One of the book's most fascinating parts is how he traces smallpox's use(with little remorse) as an early biological weapon by colonists against Native Americans, by the British against Americans and others. And why not? The disease kills 30 percent of the people who get it in the most horrific, painful ways: it would literally bring an enemy to its knees.
This clearly-written, fast moving book then shifts: to one of the greatest betrayals of mankind. And when the shift comes you are shocked...and sickened.
Tucker outlines in great detail how the rumors were confirmed: yes, the Soviet Union had LIED -- and HAD maintained smallpox stocks and HAD worked on developing it for use as The ULTIMATE biological weapon (confirmed by recent news reports). The Soviets wanted to "perfect" smallpox as a lethal weapon that could kill up to 100 percent of the time (in other words 30 percent was too low a death rate for them) -- to spray or bomb via missile or plane to finish off an already-reeling US population after a catastrophic nuclear attack.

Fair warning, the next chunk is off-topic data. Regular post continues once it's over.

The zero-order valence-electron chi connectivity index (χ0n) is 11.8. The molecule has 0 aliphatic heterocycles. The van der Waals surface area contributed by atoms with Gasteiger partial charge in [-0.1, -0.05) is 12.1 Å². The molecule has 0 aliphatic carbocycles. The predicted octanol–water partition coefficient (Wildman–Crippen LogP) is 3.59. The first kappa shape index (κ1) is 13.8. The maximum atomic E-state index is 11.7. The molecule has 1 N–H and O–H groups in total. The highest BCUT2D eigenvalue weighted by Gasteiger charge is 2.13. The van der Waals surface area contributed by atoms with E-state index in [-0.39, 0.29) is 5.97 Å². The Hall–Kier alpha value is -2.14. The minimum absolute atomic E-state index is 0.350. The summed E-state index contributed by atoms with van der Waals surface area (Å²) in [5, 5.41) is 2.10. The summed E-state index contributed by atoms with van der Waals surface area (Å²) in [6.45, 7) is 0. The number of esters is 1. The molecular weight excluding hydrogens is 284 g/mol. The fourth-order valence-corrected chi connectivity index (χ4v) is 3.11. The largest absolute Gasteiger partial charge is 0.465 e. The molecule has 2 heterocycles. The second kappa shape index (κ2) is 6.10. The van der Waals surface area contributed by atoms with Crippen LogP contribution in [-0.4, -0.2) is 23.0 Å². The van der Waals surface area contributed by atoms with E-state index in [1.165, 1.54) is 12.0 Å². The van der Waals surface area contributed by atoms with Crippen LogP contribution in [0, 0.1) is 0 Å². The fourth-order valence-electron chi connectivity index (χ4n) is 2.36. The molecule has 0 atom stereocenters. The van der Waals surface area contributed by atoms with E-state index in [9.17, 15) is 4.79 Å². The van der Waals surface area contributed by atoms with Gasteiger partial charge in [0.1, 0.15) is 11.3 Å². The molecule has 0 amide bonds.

Today, Tucker notes, it's feared that virus stocks are held by North Korea, Iran, Iraq and China. Even worse: there are fears that terrorists can get -- or already have -- the
smallpox weapon. All this in a world in which countries have stopped smallpox vaccinations.
PERSONAL NOTE: I can personally attest to some of this book's accuracy. In 1974, as a freelance correspondent for the Chicago Daily News, I went down to Patna, Bihar with WHO teams as they went into tiny villages to find smallpox cases, isolate them, and vaccinate other areas. It wasn't pretty. But the doctors were so inspiring: they BELIEVED they had an unparalleled medical achievement within their grasp and that, for the good of humanity, they were close to totally exterminating this disease. And by 1978 they announced that they did.